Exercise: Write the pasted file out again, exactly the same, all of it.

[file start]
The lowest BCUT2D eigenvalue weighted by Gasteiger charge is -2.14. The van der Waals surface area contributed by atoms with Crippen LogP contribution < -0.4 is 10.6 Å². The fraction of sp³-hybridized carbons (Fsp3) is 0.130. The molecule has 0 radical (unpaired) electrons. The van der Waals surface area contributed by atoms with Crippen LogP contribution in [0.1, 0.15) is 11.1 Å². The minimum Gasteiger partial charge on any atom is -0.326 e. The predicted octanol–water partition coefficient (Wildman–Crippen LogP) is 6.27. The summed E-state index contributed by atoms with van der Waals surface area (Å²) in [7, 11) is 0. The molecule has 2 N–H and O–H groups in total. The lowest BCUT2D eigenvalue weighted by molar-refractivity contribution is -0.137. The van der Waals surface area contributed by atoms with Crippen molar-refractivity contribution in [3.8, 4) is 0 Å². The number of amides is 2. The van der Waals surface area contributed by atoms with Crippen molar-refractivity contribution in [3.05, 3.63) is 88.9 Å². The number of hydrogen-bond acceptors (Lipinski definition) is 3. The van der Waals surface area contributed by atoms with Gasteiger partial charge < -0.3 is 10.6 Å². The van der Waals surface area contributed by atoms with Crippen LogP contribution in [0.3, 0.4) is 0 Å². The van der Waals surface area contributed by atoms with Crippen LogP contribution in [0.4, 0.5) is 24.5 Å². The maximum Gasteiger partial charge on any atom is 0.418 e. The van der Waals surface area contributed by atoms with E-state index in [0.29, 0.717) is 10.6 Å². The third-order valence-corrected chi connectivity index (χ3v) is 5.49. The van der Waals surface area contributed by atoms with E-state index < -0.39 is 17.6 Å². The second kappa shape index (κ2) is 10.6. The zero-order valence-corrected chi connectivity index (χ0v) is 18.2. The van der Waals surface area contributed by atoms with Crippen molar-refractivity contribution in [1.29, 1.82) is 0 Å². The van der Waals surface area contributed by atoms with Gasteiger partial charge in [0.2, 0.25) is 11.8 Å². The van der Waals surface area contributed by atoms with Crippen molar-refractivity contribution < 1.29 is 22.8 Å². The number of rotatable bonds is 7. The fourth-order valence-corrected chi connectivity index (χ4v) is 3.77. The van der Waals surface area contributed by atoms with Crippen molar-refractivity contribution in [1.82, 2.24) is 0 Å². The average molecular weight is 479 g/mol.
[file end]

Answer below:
The lowest BCUT2D eigenvalue weighted by Gasteiger charge is -2.14. The van der Waals surface area contributed by atoms with Crippen LogP contribution < -0.4 is 10.6 Å². The fraction of sp³-hybridized carbons (Fsp3) is 0.130. The molecule has 0 radical (unpaired) electrons. The van der Waals surface area contributed by atoms with Crippen LogP contribution in [0.1, 0.15) is 11.1 Å². The minimum Gasteiger partial charge on any atom is -0.326 e. The predicted octanol–water partition coefficient (Wildman–Crippen LogP) is 6.27. The summed E-state index contributed by atoms with van der Waals surface area (Å²) in [7, 11) is 0. The molecule has 2 N–H and O–H groups in total. The lowest BCUT2D eigenvalue weighted by molar-refractivity contribution is -0.137. The van der Waals surface area contributed by atoms with Crippen molar-refractivity contribution in [3.8, 4) is 0 Å². The number of amides is 2. The van der Waals surface area contributed by atoms with Crippen molar-refractivity contribution in [3.05, 3.63) is 88.9 Å². The number of hydrogen-bond acceptors (Lipinski definition) is 3. The van der Waals surface area contributed by atoms with Gasteiger partial charge < -0.3 is 10.6 Å². The van der Waals surface area contributed by atoms with Crippen LogP contribution in [0.3, 0.4) is 0 Å². The van der Waals surface area contributed by atoms with Crippen LogP contribution in [0.4, 0.5) is 24.5 Å². The maximum Gasteiger partial charge on any atom is 0.418 e. The van der Waals surface area contributed by atoms with E-state index in [0.29, 0.717) is 10.6 Å². The third-order valence-corrected chi connectivity index (χ3v) is 5.49. The van der Waals surface area contributed by atoms with E-state index < -0.39 is 17.6 Å². The second kappa shape index (κ2) is 10.6. The zero-order valence-corrected chi connectivity index (χ0v) is 18.2. The van der Waals surface area contributed by atoms with Crippen molar-refractivity contribution in [1.29, 1.82) is 0 Å². The van der Waals surface area contributed by atoms with Gasteiger partial charge in [0.2, 0.25) is 11.8 Å². The van der Waals surface area contributed by atoms with Crippen molar-refractivity contribution < 1.29 is 22.8 Å². The number of rotatable bonds is 7. The fourth-order valence-corrected chi connectivity index (χ4v) is 3.77. The van der Waals surface area contributed by atoms with Crippen molar-refractivity contribution in [1.82, 2.24) is 0 Å². The average molecular weight is 479 g/mol.